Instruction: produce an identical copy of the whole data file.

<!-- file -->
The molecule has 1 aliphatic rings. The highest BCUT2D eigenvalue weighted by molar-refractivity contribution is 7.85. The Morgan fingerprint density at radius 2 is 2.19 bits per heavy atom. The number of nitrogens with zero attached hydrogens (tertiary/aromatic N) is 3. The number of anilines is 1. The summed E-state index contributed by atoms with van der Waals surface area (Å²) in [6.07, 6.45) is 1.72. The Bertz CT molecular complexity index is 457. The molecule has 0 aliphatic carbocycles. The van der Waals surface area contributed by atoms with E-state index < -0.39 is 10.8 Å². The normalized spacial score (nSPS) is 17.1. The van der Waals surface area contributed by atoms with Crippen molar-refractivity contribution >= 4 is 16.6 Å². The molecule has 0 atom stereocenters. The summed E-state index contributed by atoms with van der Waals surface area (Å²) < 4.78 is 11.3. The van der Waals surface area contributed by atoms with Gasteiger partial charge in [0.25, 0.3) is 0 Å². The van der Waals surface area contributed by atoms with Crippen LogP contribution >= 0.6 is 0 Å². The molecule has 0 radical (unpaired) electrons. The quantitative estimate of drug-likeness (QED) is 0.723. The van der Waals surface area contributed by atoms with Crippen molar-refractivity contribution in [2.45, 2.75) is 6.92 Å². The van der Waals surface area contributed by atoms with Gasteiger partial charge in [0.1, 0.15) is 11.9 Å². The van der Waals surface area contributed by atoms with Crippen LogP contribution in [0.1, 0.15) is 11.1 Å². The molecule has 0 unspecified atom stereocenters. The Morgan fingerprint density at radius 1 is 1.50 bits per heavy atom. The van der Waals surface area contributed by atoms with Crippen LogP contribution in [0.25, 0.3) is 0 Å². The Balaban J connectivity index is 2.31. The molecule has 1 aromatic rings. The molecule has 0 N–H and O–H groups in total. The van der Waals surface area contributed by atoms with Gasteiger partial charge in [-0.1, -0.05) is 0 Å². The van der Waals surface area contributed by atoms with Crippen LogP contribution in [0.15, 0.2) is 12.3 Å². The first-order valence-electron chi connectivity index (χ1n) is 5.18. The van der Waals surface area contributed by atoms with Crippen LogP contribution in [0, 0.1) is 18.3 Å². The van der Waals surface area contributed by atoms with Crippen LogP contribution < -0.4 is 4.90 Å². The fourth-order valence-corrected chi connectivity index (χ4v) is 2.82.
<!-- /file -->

The molecule has 1 aliphatic rings. The highest BCUT2D eigenvalue weighted by molar-refractivity contribution is 7.85. The Morgan fingerprint density at radius 2 is 2.19 bits per heavy atom. The number of nitrogens with zero attached hydrogens (tertiary/aromatic N) is 3. The number of anilines is 1. The summed E-state index contributed by atoms with van der Waals surface area (Å²) in [6.07, 6.45) is 1.72. The Bertz CT molecular complexity index is 457. The molecule has 0 aliphatic carbocycles. The van der Waals surface area contributed by atoms with E-state index < -0.39 is 10.8 Å². The normalized spacial score (nSPS) is 17.1. The van der Waals surface area contributed by atoms with Crippen molar-refractivity contribution >= 4 is 16.6 Å². The molecule has 0 atom stereocenters. The summed E-state index contributed by atoms with van der Waals surface area (Å²) < 4.78 is 11.3. The van der Waals surface area contributed by atoms with Gasteiger partial charge in [0.25, 0.3) is 0 Å². The van der Waals surface area contributed by atoms with Crippen LogP contribution >= 0.6 is 0 Å². The molecule has 0 radical (unpaired) electrons. The quantitative estimate of drug-likeness (QED) is 0.723. The van der Waals surface area contributed by atoms with Crippen molar-refractivity contribution in [2.45, 2.75) is 6.92 Å². The van der Waals surface area contributed by atoms with Gasteiger partial charge in [0.1, 0.15) is 11.9 Å². The van der Waals surface area contributed by atoms with Crippen LogP contribution in [0.1, 0.15) is 11.1 Å². The molecule has 0 unspecified atom stereocenters. The Morgan fingerprint density at radius 1 is 1.50 bits per heavy atom. The van der Waals surface area contributed by atoms with Crippen LogP contribution in [0.25, 0.3) is 0 Å². The Balaban J connectivity index is 2.31. The molecule has 1 aromatic rings. The molecule has 0 N–H and O–H groups in total. The van der Waals surface area contributed by atoms with Gasteiger partial charge in [-0.1, -0.05) is 0 Å². The van der Waals surface area contributed by atoms with Crippen LogP contribution in [0.15, 0.2) is 12.3 Å². The first-order valence-electron chi connectivity index (χ1n) is 5.18. The van der Waals surface area contributed by atoms with Crippen LogP contribution in [0, 0.1) is 18.3 Å². The van der Waals surface area contributed by atoms with Crippen LogP contribution < -0.4 is 4.90 Å². The fourth-order valence-corrected chi connectivity index (χ4v) is 2.82.